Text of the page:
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Post You can’t finish what you don’t start

Sunday September 4, 2011

“Finishing” was the theme of Georgia’s offseason conditioning efforts.  Mark Richt explained, “The difference between really good teams and average teams are how well you finish. Do you make plays, big plays, at the end of the game? That’s going to define us, really I think.”

But a team’s disposition at the end of the game is the result of what has happened up to that point.  Did Georgia struggle to finish in games last year because of conditioning and other issues that could be identified as fourth quarter problems, or were the seeds of sluggish finishes sewn earlier in the game?  This is a dead horse around here, but it’s an important point: in Georgia’s six 2010 losses that weren’t against Auburn, they scored a total of just ten first quarter points.  Why would we expect a team that wasn’t effective in the first quarter (and often beyond) to be able to turn it on just because the fans have four fingers in the air?

Georgia’s defense started the Boise State game well.  Boise’s first three drives were no longer than four plays, and each resulted in a punt.  Georgia’s offense, on the other hand, looked a lot like the one that began last season without A.J. Green.  Georgia took the opening kickoff, but whatever momentum they hoped to gain was torpedoed with three unforced errors and lost yardage.  The next drive featured Isaiah Crowell tripping during his first collegiate carry and a pair of Bulldog receivers slipping on the turf. 

In fact, only a single Georgia drive in the first half (out of eight) lasted longer than three plays. Boykin’s run was in there, but that turned out to be fool’s gold.  Georgia got 81 yards on Boykin’s run.  They netted 54 yards on their other first half drives.  Georgia’s eyes might’ve been on the finish, but they were stuck in the starting gate.

Georgia’s stagnant offense contributed to put a much better Boise offense back on the field, often with decent-to-good field position. As we anticipated earlier in the week, both teams turned to a faster pace during the game. The results couldn’t have been more different.  Georgia had very occasional success ending more often than not with drives that stalled.  Boise efficiently moved the ball in small chunks, attacking the middle of the field and flats.

The strategy to take the opening kickoff backfired in more than one way.  Not only was Georgia stuck with awful field position for much of the game, they also ended up giving Boise consecutive possessions before and after halftime.  Much like the Auburn game last year, those two scores that bookended halftime served to swing the game to the opponent.  Boise engaged its no-huddle out of halftime, ruthlessly moving down the field in 11 plays in under 4 minutes, averaging around 21 seconds between plays.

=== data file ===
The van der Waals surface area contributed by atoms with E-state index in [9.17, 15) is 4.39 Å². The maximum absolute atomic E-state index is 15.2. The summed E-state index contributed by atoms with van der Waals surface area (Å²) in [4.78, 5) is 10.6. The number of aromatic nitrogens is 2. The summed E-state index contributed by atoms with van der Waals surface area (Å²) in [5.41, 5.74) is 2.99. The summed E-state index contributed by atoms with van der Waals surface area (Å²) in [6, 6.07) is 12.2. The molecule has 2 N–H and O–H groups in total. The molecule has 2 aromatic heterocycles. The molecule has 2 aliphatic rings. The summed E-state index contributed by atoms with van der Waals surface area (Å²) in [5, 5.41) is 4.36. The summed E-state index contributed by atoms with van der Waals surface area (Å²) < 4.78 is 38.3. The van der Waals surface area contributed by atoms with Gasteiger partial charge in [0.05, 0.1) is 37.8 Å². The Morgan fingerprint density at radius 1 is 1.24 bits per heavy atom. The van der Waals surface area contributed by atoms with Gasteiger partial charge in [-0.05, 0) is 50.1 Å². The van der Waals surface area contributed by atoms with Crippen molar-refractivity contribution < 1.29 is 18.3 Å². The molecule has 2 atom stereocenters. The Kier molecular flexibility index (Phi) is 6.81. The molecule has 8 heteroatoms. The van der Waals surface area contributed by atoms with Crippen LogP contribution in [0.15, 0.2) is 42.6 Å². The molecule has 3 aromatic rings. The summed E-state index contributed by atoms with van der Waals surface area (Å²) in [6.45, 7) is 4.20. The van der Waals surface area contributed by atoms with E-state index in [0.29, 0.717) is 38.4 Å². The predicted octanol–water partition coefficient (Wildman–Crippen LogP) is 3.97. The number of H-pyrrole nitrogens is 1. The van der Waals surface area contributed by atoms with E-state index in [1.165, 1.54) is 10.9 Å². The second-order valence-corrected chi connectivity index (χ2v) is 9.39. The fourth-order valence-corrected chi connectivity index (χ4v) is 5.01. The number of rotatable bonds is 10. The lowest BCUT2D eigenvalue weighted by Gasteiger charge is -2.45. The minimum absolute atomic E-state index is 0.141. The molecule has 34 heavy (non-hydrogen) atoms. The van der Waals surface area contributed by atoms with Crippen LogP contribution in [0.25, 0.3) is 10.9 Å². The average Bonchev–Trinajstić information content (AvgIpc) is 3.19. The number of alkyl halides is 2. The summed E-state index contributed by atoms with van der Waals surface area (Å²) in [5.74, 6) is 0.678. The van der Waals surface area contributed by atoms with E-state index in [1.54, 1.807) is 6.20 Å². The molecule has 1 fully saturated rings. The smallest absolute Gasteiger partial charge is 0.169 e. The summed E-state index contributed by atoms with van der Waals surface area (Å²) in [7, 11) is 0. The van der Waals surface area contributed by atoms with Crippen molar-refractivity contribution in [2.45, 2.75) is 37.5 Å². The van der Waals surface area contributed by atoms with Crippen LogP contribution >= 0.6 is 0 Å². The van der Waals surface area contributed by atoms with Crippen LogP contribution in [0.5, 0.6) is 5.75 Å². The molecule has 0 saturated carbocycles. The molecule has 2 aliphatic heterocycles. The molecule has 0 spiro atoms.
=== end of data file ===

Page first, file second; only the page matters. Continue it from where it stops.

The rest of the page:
Kellen Moore, explaining Boise’s no-huddle look last year, said, “(the defense doesn’t) have time to throw in their unique blitzes and things like that when they only have a short few seconds to call plays.” Whether it was that strategy, poor execution by Georgia, or a combination of the two, the Bulldogs couldn’t muster much of a pass rush against Moore and left one of college football’s most accurate passers free to do his surgery against the Georgia pass defense.

Once Georgia’s offense showed signs of life, the Bulldogs were unable to sustain momentum as the gassed defense couldn’t get Boise off the field.  Injuries at key positions, Kellen Moore’s effectiveness, and the failure of Georgia’s own hurry-up offense left Georgia’s defense on their heels when it came time to finish and get the Bulldogs back in the game. This was something we worried about…

There’s a down side to speeding things up on offense. If you’re not successful sustaining drives and scoring, your defense is put right back on the field. Worst case for Georgia? A reprise of two common 2010 maladies: a defense that hasn’t solved its third-and-long problems coupled with a an up-tempo offense that struggles out of the gate could have the Georgia defense sucking wind by halftime.

Georgia lasted into the third quarter, but they definitely didn’t have what it took to finish the game.  The offense took too long to find even a marginal amount of success, and the running game never got going.  The defense made some nice early stops but wore down as Boise adjusted and Georgia’s own hurry-up couldn’t move the ball consistently.  A team that had been constructed to finish close games put itself in a deep hole where “finishing” meant desperation. 

2 Responses to 'You can’t finish what you don’t start'

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  • Once again we help a team out by running an O that they practice against. When we ran the power I we moved the ball but Bobo, bless his heart, would always go back to the shotgun and stop the drive. We have met the enemy and his name is Mike Bobo.

  • I think Peterson’s gameplan was just better. Based on what I saw he and his staff watched a ton of game film to determine how to attack on both sides of the ball. The bubble screens were very similar to what Florida did a few years ago to beat us. It’s really bad when the average fan can recognize stuff like that and Richt and the assistants don’t seem to adjust.

    The offensive line was just dreadful. If they don’t figure out how to block and protect Murray we aren’t going to win very many games this year. And as good as Boise’s defense was many SEC defenses we face will be better.